August 7th, 2013 – Special Events Director, Vanessa Beck, uses her background in Education and Event Management to serve on the Traffick Free Leadership team. Vanessa’s heart was first opened to the global injustice of human trafficking while she was in Thailand on a short-term missions trip. She arrived in Chicago in December of last year and is pelased to help aid in the fight of human trafficking with Traffick Free, including our 5k Run Against Traffick on September 7th! Listen to Vanessa’s interview here.
February 27th, 2013 – Communications Director, Sarah Amidon, talks to Nancy Turner on “This is the Day” about human trafficking in Chicagoland and what Traffick Free is doing to bring an end to it. Listen here.
Twin brothers charged last year with forcing young women to perform sex acts for money in the south suburbs will be going to prison, the first people in Illinois convicted of human trafficking.
Tyrelle and Myrelle Lockett, 18, of Dolton, pleaded guilty Tuesday to Class 1 felony charges of trafficking of persons for forced labor or services, and were sentenced by Judge Frank Zelezinski to four years in prison, a release from the Cook County State’s Attorney’s office said.
Police arrested the brothers last year after an undercover operation revealed they were forcing young women, including one underage girl, to perform sex acts with men for money. As part of the operation, Cook County Sheriff’s officers met with Tyrelle Lockett at a Lansing motel after responding to an online ad… (continued)
An alleged madam regularly picked up a 16-year-old girl from her high school and drove her to a basement brothel to work until 8 or 9 p.m. a couple of days a week, authorities charged Wednesday.
Rubicela Montero forced the underage girls and other victims into prostitution and threatened them or their families with death if they quit, authorities said.
One girl called an anonymous hotline and tipped off Chicago police about the brothel in a Little Village basement apartment. Police set up a sting operation, sending in an undercover officer to pose as a client willing to pay for sex. Montero advertised in a Spanish-language newspaper, authorities said…(continued)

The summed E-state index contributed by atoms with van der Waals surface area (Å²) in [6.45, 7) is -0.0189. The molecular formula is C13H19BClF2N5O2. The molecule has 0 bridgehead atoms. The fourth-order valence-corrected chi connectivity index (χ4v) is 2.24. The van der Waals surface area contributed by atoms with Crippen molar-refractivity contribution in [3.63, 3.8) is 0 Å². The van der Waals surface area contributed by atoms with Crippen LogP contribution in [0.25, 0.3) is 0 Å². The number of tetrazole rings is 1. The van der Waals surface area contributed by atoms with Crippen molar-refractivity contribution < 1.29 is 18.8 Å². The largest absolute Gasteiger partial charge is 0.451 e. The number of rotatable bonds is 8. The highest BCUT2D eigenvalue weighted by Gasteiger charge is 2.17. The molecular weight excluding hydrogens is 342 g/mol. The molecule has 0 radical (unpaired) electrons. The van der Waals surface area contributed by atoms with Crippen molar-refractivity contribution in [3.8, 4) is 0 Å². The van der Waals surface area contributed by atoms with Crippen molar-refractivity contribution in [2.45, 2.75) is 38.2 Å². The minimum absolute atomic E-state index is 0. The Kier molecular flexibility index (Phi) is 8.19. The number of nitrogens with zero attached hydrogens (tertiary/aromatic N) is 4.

Twenty-year-old Oxana Rantchev left her home in Russia in 2001 for what she believed was a job as a translator in Cyprus. A few days later, she was found dead after attempting to escape the traffickers who tried to force her into prostitution.
Oxana’s story is the story of modern slavery. Around the world, millions of people are living in bondage. They labor in fields and factories under threat of violence if they try to escape. They work in homes for families that keep them virtually imprisoned. They are forced to work as prostitutes or to beg in the streets. Women, men and children of all ages are often held far from home with no money, no connections and no way to ask for help. They discover too late that they’ve entered a trap of forced labor, sexual exploitation and brutal violence. The United Nations estimates that at least 12 million people worldwide are victims of trafficking. Because they often live and work out of sight, that number is almost certainly too low. More than half of all victims of forced labor are women and girls, compelled into servitude as domestics or sweatshop workers or, like Oxana, forced into prostitution. They face not only the loss of their freedom but also sexual assaults and physical abuses.
To some, human trafficking may seem like a problem limited to other parts of the world. In fact, it occurs in every country, including the United States, and we have a responsibility to fight it just as others do… (continued)
Human Trafficking in Illinois Fact Sheet (download)